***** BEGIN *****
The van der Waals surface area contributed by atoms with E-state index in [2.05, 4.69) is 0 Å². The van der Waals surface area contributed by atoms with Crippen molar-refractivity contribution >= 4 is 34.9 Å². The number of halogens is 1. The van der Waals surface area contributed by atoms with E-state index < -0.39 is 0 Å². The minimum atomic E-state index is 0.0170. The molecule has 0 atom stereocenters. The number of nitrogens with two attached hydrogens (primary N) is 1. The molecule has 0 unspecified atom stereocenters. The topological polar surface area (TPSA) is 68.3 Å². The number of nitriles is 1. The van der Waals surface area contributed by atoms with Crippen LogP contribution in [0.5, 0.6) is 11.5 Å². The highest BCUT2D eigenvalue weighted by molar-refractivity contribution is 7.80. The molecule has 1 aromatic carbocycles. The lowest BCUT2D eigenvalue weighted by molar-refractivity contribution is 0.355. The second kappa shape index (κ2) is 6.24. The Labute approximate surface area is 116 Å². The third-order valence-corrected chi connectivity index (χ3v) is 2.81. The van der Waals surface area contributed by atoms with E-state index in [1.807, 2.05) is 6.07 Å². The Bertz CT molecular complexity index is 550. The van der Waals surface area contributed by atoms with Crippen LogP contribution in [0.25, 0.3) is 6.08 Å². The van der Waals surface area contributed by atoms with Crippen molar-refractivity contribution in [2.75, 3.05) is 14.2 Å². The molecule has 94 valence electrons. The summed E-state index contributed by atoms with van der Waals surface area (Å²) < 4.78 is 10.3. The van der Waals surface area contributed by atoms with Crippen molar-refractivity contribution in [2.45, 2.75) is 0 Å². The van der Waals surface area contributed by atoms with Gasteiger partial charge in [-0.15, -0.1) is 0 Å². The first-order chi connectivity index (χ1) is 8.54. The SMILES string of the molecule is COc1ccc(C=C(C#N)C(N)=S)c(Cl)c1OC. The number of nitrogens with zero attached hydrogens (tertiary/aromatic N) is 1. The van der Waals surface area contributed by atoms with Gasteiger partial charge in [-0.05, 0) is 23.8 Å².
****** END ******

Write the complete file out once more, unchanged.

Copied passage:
The van der Waals surface area contributed by atoms with E-state index in [2.05, 4.69) is 0 Å². The van der Waals surface area contributed by atoms with Crippen molar-refractivity contribution >= 4 is 34.9 Å². The number of halogens is 1. The van der Waals surface area contributed by atoms with E-state index < -0.39 is 0 Å². The minimum atomic E-state index is 0.0170. The molecule has 0 atom stereocenters. The number of nitrogens with two attached hydrogens (primary N) is 1. The molecule has 0 unspecified atom stereocenters. The topological polar surface area (TPSA) is 68.3 Å². The number of nitriles is 1. The van der Waals surface area contributed by atoms with Crippen LogP contribution in [0.5, 0.6) is 11.5 Å². The highest BCUT2D eigenvalue weighted by molar-refractivity contribution is 7.80. The molecule has 1 aromatic carbocycles. The lowest BCUT2D eigenvalue weighted by molar-refractivity contribution is 0.355. The second kappa shape index (κ2) is 6.24. The Labute approximate surface area is 116 Å². The third-order valence-corrected chi connectivity index (χ3v) is 2.81. The van der Waals surface area contributed by atoms with E-state index in [1.807, 2.05) is 6.07 Å². The Bertz CT molecular complexity index is 550. The van der Waals surface area contributed by atoms with Crippen LogP contribution in [0.25, 0.3) is 6.08 Å². The van der Waals surface area contributed by atoms with Crippen molar-refractivity contribution in [2.75, 3.05) is 14.2 Å². The molecule has 94 valence electrons. The summed E-state index contributed by atoms with van der Waals surface area (Å²) < 4.78 is 10.3. The van der Waals surface area contributed by atoms with Crippen molar-refractivity contribution in [2.45, 2.75) is 0 Å². The van der Waals surface area contributed by atoms with Gasteiger partial charge in [-0.15, -0.1) is 0 Å². The first-order chi connectivity index (χ1) is 8.54. The SMILES string of the molecule is COc1ccc(C=C(C#N)C(N)=S)c(Cl)c1OC. The number of nitrogens with zero attached hydrogens (tertiary/aromatic N) is 1. The van der Waals surface area contributed by atoms with Gasteiger partial charge in [-0.05, 0) is 23.8 Å².